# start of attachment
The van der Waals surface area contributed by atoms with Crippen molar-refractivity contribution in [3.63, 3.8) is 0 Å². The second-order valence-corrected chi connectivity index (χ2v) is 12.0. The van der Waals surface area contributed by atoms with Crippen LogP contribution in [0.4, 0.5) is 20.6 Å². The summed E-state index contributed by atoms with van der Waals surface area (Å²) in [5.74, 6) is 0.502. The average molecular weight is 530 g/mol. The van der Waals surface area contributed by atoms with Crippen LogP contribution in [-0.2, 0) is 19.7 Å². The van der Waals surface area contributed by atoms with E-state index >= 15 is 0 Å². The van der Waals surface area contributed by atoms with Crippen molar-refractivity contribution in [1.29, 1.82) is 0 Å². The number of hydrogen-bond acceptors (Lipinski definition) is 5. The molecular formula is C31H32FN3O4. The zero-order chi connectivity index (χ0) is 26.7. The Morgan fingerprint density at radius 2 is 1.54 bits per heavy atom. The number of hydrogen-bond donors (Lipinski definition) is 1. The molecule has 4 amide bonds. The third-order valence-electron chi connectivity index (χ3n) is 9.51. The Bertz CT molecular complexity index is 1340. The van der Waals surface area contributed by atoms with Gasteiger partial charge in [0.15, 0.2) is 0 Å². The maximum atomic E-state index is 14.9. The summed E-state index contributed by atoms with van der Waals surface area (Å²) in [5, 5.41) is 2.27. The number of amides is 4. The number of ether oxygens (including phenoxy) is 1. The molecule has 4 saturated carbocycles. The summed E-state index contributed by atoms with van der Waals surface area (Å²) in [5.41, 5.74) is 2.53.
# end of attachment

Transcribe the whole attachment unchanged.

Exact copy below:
The van der Waals surface area contributed by atoms with Crippen molar-refractivity contribution in [3.63, 3.8) is 0 Å². The second-order valence-corrected chi connectivity index (χ2v) is 12.0. The van der Waals surface area contributed by atoms with Crippen LogP contribution in [0.4, 0.5) is 20.6 Å². The summed E-state index contributed by atoms with van der Waals surface area (Å²) in [5.74, 6) is 0.502. The average molecular weight is 530 g/mol. The van der Waals surface area contributed by atoms with Crippen LogP contribution in [-0.2, 0) is 19.7 Å². The van der Waals surface area contributed by atoms with E-state index >= 15 is 0 Å². The van der Waals surface area contributed by atoms with Crippen molar-refractivity contribution in [1.29, 1.82) is 0 Å². The number of hydrogen-bond acceptors (Lipinski definition) is 5. The molecular formula is C31H32FN3O4. The zero-order chi connectivity index (χ0) is 26.7. The Morgan fingerprint density at radius 2 is 1.54 bits per heavy atom. The number of hydrogen-bond donors (Lipinski definition) is 1. The molecule has 4 amide bonds. The third-order valence-electron chi connectivity index (χ3n) is 9.51. The Bertz CT molecular complexity index is 1340. The van der Waals surface area contributed by atoms with Gasteiger partial charge in [0.15, 0.2) is 0 Å². The maximum atomic E-state index is 14.9. The summed E-state index contributed by atoms with van der Waals surface area (Å²) in [5, 5.41) is 2.27. The number of amides is 4. The number of ether oxygens (including phenoxy) is 1. The molecule has 4 saturated carbocycles. The summed E-state index contributed by atoms with van der Waals surface area (Å²) in [5.41, 5.74) is 2.53.